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India To Acquire Fighter Jet Engine Technology & JV With Foreign OEM Soon: IAF Chief RKS Bhadauria

During his annual press conference on 5 September, Air Chief Marshal R.K.S. Bhadauria indicated the possibility of a Joint Venture(JV) in developing fighter jet aero-engine in India that will potentially set forth a new era of aerospace in India. He put his trust on home grown LCA Tejas MK1A & 5th Gen AMCA for IAF over foreign fighter jets.

Photo Credit : manish


Interacting with BW Businessworld, on the recent CAG report on the failure of Rafale Offsets and subsequent delays of the transfer of technology (TOT) for aero engine, Chief of the Indian Air Force RKS Bhadauria hinted a possible deal soon.  

There is a lot of ambiguity in this regard. What are the issue on the TOTs as French partner Safran has not been able to transfer engine technology under the offset agreement so far? Where we are now at the moment as far as engine technology is concerned?

Chief RKS Bhadauria said: “In military aerospace zone, I think the engine is the biggest problem today and that is area that we must address. DRDO has been at it as we had numerous discussion. This engine issue is a complex issue. Technology involved is complex. DRDO and all concerned be it-- Safran, Rolls Royce and others-- they have been in discussion.” Further on the CAG report and upon the question raised by the author, Chief remarked: “As you asked specifically about Safran, the technology transfer did not materialize between DRDO & Safran and that is why it is not part of Offset as yet. Should it get firmed up between the two it will become part of the offset. So our understanding on that should be clear. It is from both side. If they firm up the commitment to take the transfer of technology, and sort out the negotiations with DRDO thereafter it will become part of the offset. Offsets contracts cater for such a possibility.”

When asked whether we are building upon Kaveri engine or DRDO is developing all together new engine capability, Chief said: “In terms of what is happening on the engine, what I am aware of is that there is a concerted effort to form a JV. Kaveri (Engine) came a long way but now it is not possible to assimilate it in AMCA kind of project. So JV is what we are looking at. We will see soon that the contours of JV get fructified.”

“It is not that Kaveri has failed. Part of Kaveri has been quite successful. In terms of design and manufacturing we will of course leverage the Kaveri Know how down the line and even assimilate in future JV for aero engine,” Chief further explained the past effort of DRDO.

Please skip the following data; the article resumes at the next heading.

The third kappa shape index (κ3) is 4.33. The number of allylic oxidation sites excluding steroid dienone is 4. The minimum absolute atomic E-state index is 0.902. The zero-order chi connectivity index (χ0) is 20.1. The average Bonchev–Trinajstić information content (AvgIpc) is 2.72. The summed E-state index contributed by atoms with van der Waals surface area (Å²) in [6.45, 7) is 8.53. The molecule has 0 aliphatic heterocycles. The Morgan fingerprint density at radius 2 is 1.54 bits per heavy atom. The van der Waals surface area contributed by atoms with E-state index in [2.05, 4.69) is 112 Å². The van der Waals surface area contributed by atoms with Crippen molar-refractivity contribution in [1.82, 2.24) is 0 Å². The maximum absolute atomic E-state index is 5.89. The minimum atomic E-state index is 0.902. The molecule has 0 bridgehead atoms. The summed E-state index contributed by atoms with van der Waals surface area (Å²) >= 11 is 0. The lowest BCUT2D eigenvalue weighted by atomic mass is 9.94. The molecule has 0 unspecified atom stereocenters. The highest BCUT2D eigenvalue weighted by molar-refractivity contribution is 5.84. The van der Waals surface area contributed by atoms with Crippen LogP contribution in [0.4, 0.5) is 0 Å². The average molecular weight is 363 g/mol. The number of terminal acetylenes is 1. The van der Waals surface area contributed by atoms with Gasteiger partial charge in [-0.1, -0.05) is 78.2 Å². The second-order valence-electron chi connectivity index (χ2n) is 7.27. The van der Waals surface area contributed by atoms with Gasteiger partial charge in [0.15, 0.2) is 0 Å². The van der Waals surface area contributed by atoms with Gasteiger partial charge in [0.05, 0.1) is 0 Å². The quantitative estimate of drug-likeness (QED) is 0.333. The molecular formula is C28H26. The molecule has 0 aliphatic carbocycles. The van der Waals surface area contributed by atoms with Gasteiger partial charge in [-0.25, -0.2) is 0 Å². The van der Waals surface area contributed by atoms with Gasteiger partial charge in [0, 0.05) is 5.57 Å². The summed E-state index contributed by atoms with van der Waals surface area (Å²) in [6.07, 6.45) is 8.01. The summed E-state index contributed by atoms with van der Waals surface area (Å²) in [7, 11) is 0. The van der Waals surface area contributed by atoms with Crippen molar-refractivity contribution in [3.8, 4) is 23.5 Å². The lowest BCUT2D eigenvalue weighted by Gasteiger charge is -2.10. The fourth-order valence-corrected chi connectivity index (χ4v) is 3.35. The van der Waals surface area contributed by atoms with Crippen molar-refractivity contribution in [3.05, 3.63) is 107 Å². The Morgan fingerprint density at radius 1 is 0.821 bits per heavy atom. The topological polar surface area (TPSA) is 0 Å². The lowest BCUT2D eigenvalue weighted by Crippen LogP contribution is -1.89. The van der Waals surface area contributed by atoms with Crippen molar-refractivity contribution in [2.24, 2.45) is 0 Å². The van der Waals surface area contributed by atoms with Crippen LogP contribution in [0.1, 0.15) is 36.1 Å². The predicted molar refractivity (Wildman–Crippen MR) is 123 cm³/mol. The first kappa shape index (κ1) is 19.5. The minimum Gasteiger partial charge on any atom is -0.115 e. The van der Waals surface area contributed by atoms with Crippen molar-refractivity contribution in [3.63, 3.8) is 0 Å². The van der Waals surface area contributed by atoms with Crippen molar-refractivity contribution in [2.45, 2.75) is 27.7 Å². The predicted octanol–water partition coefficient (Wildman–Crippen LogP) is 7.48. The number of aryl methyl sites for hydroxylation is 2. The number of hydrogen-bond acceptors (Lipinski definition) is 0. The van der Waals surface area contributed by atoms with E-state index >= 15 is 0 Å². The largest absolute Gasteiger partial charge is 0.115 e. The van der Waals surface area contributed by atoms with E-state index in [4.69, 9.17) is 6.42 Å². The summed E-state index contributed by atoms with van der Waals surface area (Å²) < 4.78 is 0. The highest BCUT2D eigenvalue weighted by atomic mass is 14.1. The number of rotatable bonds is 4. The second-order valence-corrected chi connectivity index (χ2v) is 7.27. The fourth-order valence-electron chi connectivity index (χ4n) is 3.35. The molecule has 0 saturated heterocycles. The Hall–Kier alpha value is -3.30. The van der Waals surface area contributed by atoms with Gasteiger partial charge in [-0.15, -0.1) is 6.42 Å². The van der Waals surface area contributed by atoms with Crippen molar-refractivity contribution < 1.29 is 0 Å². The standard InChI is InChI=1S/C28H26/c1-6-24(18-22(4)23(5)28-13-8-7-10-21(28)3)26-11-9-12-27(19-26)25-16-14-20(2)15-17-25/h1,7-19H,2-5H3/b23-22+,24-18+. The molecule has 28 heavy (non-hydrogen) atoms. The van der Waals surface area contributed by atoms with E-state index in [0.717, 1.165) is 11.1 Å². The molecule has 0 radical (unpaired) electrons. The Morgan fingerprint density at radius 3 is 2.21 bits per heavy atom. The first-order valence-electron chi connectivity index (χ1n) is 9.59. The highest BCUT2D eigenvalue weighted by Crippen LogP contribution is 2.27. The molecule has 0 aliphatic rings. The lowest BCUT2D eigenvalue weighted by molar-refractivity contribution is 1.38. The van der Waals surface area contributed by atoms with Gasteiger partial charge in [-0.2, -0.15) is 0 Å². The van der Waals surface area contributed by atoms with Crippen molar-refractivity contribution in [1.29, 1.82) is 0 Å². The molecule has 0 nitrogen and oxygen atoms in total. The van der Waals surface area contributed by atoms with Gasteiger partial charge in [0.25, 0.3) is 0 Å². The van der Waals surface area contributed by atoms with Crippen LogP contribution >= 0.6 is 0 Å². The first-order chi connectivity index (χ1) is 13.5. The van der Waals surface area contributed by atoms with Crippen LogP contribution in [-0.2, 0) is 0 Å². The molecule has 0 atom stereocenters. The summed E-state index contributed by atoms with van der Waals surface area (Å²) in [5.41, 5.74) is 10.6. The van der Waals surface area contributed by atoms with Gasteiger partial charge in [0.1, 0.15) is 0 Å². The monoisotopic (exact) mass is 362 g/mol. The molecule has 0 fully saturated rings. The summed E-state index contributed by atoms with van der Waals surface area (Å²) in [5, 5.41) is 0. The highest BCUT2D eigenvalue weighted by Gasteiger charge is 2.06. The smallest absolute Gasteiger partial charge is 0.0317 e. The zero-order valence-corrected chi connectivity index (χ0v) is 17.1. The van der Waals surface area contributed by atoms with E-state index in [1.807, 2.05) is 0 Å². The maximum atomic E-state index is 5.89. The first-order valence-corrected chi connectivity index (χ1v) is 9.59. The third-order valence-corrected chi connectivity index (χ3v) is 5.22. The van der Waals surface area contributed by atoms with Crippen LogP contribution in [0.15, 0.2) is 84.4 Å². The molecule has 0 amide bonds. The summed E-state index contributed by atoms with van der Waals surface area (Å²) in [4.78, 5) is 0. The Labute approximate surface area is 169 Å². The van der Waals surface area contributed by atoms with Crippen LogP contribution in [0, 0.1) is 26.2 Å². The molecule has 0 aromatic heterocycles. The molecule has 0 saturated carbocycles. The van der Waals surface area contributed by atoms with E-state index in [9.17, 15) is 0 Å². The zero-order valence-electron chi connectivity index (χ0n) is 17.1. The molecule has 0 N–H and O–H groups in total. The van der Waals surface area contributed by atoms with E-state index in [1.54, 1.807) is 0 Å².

“So, there will be technology that will be part of our plan and there needed technology to be built up. Since we have a tight timeline and how much should be capacity and on all that DRDO has to be finalized Chief elaborated on the sheer efforts and expertise gained such elusive technology that only very countries have been able to develop and master,” Chief said. 

Are we not leveraging on international partnership for jointly develop aero engine for fighter jets as lot many countries –  French Safran and UK’s Rolly Royce among others are offering though none has been fructified so far? So any concrete result will happen this year?  Replying on such possibilities Chief said: yes- sooner or later. “But I have been hoping for a long time,” Chief said at last, knowing the complexity and the unwillingness of foreign OEMs to transfer such coveted technology to India. 

On the multi-role fighter aircraft (MRFA)and Rafale, Chief made it clear that the IAF has placed the trust in the LCA. In the next five years we will commence induction of 83 LCA Mk1A. We are supportive of DRDO and HAL’s effort at their indigenous production and you will soon see the contract of HTT 40 and LCH in this area CAS Bhadauria said.

“At the moment, we are concentrating on 83 LCA Mk 1A. After that, the follow-up planned is MRFA (multi-role fighter aircraft), which is ‘Make in India’ and the other line is on LCA versions, and Advanced Medium Combat Aircraft (AMCA),” said the IAF chief.

On India- china standoff at LAC in the Indian territory of ladakh, Chief said: “China can’t get the better of India in any conflict and the air force, with its capability and intent serving as a deterrent for the adversary, is ready to handle any contingency, whilst he acknowledged the strengths of the Chinese air force and gave a broad overview of how the IAF would counter it.”